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« Reply #47 on: December 16, 2012, 02:55:13 PM »
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If you have dead-locks on your doors and security mesh on your windows, you pay less insurance. Likewise, the fewer the guns in circulation, and the greater the difficulties in acquiring a gun for any private purpose, as a result of stringent legislation, the less likely that massacres, such as the recent Connecticut massacre, will occur.

I don't see it.  Locking your doors has a "direct" effect on your own problem.  Making guns difficult to obtain for "any" citizen is more of a shotgun approach (pardon the analogy/pun) with no direct link.

Also, the number of guns in circulation has no "direct" impact on the problem.  The more people we have in the world, the more will die.  So?   Passing legislation TARGETING (again, pardon the analogy/pun) problem areas will directly affect things.  Targeting the problem areas will be far more effective, something we can say with just about any subject.
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« Reply #48 on: December 16, 2012, 02:56:24 PM »
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Thank goodness I live in a society where I don't live in fear of guns.

Jim

Where is this?
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RSL
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« Reply #49 on: December 16, 2012, 02:57:22 PM »
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Russ, if I wouldn't know you, I would be tempted to respond with something like this:

"Dear RSL, your contribution to this discussion, otherwise quite serious and reasonable, has been nothing short of flippant so far. Please grow up!"

But since I know you, I would never even dream of saying such a thing, let alone post it.

In other words you don't dare answer the question.
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Steve Weldon
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« Reply #50 on: December 16, 2012, 03:08:05 PM »
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You understand people -- mostly we're impulsive and we take the easy option.

It is possible to commit suicide in all kinds of ways, but without a quick and easy way the impulse may pass.

It is possible to kill people with our bare hands but it isn't easy -- and I've yet to see a news report of a drive-by knife-attack.

Guns, by design, are a quick and easy way to kill.
I don't believe the vast majority of suicides are impulsive.  Studies show most victims of suicide have long considered it and most have family who can now place several to many ideation's once they recognized what they were.. but I do think you would be right a fair number of time..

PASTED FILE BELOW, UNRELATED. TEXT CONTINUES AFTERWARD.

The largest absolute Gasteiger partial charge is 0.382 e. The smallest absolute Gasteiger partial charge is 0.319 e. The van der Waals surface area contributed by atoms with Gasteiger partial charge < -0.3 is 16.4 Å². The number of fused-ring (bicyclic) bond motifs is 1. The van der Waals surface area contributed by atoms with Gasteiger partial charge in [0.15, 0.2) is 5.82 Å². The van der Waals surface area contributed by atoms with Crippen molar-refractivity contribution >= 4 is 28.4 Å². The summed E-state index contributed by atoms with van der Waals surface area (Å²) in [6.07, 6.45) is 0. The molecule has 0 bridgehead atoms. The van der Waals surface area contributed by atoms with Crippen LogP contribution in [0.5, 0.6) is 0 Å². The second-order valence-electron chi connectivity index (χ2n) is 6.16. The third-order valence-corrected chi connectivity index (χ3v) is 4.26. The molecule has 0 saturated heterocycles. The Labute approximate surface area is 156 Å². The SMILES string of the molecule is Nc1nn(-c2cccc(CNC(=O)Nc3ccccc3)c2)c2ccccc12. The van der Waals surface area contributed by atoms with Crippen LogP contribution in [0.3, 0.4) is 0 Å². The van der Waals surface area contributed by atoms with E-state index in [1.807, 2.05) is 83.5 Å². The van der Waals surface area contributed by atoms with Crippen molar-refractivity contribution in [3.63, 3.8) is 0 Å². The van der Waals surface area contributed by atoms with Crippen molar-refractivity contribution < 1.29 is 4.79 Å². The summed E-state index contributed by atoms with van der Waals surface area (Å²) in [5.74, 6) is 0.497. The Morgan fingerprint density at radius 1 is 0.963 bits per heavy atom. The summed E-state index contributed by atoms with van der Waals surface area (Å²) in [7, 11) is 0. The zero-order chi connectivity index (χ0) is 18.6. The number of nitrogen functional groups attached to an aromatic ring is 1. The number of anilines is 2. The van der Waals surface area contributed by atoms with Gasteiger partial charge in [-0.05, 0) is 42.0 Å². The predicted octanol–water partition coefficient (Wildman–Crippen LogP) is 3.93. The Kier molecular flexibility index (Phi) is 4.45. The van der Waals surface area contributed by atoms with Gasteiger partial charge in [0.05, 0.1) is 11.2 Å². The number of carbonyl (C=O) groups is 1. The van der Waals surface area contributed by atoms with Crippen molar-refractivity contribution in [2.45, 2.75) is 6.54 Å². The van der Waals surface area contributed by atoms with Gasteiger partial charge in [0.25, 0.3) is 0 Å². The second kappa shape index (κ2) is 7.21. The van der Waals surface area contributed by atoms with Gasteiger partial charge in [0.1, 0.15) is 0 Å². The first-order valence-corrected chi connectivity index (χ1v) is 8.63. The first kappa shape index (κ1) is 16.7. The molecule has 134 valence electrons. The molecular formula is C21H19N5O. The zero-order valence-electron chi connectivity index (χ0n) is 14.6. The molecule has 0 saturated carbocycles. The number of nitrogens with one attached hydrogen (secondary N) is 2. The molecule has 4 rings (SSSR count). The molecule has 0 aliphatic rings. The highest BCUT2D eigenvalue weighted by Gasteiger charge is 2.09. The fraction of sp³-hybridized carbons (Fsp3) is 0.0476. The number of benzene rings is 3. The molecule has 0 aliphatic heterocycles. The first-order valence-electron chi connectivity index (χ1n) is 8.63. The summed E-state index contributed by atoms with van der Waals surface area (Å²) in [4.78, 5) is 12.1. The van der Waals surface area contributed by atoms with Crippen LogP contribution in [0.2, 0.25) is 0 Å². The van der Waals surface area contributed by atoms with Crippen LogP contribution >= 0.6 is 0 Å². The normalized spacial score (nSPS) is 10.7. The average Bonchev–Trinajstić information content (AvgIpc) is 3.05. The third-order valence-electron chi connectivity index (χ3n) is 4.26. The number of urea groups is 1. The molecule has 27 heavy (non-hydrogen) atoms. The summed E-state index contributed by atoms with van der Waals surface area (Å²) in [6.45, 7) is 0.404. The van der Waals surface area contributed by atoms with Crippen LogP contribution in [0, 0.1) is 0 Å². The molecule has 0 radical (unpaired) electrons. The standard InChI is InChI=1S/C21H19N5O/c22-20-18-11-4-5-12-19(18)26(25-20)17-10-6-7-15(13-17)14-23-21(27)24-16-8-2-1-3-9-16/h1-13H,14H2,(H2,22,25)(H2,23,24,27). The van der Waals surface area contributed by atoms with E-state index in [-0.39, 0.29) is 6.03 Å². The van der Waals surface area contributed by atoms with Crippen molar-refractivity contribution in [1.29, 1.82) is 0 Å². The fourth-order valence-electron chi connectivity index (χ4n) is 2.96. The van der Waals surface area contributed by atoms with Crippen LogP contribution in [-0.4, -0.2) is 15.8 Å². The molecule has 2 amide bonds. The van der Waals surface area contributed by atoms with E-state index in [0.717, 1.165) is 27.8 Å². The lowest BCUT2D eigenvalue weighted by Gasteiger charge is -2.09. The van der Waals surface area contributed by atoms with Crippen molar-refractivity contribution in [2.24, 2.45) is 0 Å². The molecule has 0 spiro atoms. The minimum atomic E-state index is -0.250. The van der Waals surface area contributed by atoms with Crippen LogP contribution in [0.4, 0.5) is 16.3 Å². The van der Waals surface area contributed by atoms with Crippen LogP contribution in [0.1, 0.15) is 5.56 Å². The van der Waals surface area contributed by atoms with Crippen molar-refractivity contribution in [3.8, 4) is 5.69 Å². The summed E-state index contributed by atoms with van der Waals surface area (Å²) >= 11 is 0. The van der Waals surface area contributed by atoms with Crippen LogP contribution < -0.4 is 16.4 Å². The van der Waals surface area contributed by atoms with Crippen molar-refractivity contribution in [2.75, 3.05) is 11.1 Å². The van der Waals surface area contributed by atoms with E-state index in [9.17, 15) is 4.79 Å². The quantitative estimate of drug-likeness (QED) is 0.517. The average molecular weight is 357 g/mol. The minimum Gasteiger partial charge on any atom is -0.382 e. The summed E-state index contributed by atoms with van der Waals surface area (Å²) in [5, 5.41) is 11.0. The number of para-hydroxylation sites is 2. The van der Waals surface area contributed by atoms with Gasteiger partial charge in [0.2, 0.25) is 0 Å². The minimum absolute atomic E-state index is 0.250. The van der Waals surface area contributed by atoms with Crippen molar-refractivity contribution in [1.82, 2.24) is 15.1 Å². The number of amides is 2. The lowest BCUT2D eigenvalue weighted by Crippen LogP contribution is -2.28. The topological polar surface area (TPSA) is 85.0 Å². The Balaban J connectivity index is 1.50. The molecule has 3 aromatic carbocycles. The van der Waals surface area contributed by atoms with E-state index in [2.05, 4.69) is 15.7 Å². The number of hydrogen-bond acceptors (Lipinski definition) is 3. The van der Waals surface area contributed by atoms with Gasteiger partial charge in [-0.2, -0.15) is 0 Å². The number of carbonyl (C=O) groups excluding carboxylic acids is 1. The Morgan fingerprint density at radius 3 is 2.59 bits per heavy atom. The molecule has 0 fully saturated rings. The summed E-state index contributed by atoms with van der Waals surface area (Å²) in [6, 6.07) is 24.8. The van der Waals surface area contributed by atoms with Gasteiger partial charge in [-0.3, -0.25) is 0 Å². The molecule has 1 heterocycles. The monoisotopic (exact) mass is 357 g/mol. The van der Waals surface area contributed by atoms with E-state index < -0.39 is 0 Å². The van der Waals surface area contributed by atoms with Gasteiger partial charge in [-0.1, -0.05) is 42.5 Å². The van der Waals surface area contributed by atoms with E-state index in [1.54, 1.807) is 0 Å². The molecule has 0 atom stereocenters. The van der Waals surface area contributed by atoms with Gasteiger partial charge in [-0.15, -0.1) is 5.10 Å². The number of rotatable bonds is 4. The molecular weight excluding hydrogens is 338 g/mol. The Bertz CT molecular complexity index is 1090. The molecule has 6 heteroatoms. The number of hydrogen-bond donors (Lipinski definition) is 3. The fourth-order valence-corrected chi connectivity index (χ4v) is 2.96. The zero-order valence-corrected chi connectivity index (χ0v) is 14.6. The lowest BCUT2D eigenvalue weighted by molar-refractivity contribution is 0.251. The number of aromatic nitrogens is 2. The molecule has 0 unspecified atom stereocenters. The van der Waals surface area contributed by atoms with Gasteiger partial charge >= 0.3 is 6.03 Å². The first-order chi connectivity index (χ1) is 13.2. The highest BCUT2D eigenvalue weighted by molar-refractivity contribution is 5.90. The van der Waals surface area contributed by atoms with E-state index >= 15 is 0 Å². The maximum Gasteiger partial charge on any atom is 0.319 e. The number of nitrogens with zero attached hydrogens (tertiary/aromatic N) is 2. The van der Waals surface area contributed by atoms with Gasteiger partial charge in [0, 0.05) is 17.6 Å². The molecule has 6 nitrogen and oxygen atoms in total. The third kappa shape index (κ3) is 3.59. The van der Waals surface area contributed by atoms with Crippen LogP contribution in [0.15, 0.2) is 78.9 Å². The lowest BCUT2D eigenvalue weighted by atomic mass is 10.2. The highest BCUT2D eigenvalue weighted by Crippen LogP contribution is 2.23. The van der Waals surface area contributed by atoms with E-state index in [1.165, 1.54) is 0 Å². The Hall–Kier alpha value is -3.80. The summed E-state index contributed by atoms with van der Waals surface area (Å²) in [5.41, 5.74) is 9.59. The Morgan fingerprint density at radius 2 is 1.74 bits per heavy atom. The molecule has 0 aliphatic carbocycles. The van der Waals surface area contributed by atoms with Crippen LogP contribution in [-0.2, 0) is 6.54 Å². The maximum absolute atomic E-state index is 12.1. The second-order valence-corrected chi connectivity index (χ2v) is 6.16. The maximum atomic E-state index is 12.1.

If you study the UK (something I've had a passing interest in for years, watching how gun control really works in the first year, 5 years, 10 years, 20 years, etc, post.. )they've had issues with bats (cricket bats), bows and arrows, kitchen knives, big hammers (all these have either been written into legislation or talked about on the floor), and the list goes on. The society remains extremely violent so they're finding new ways.  Roving gangs attacking now defenceless old people and even the young have become a problem.   If the society is violent in nature evil will find a way.  It always does.

An odd ball emerging weapon of choice they're trying hard not to talk about, popular with young gangs especially.. are battery operated power tools.  Nail guns with battery packs are easily modified to have what is effectively a gun that shoots nails.  Battery powered saws and drills have been used to threaten and in some cases maim.   We need to fix society.. the minute we take one potential weapon off the market, they'll just move on to a new one.  Meanwhile, the one weapon (handguns) which allow the weak, elderly, and infirm protect themselves is the first go.. with the violence still a problem, they're really left in a bad spot.

When will we start addressing violent video games and targeting violence in society as a solution?  We should start soon or it won't be long before all we find to eat with is plastic utensils.
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Steve Weldon
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« Reply #51 on: December 16, 2012, 03:12:23 PM »
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Isn't that an extremely telling example?

Those children, while injured, are still alive, right? A knife attack can kill, of course, but it is much more difficult to inflict mass and deadly casualties with it. It is also much easier to fight off or subdue the assailant with even bare hands.

I read this article and was happy to see they were still alive.  If you follow it up, this guys goal wasn't to kill, it was to make a point.  Knives are a lot more dangerous than people think.. We recently had several airplanes flown into buildings because they gave in to box knifes with one inch cutting blades.
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Steve Weldon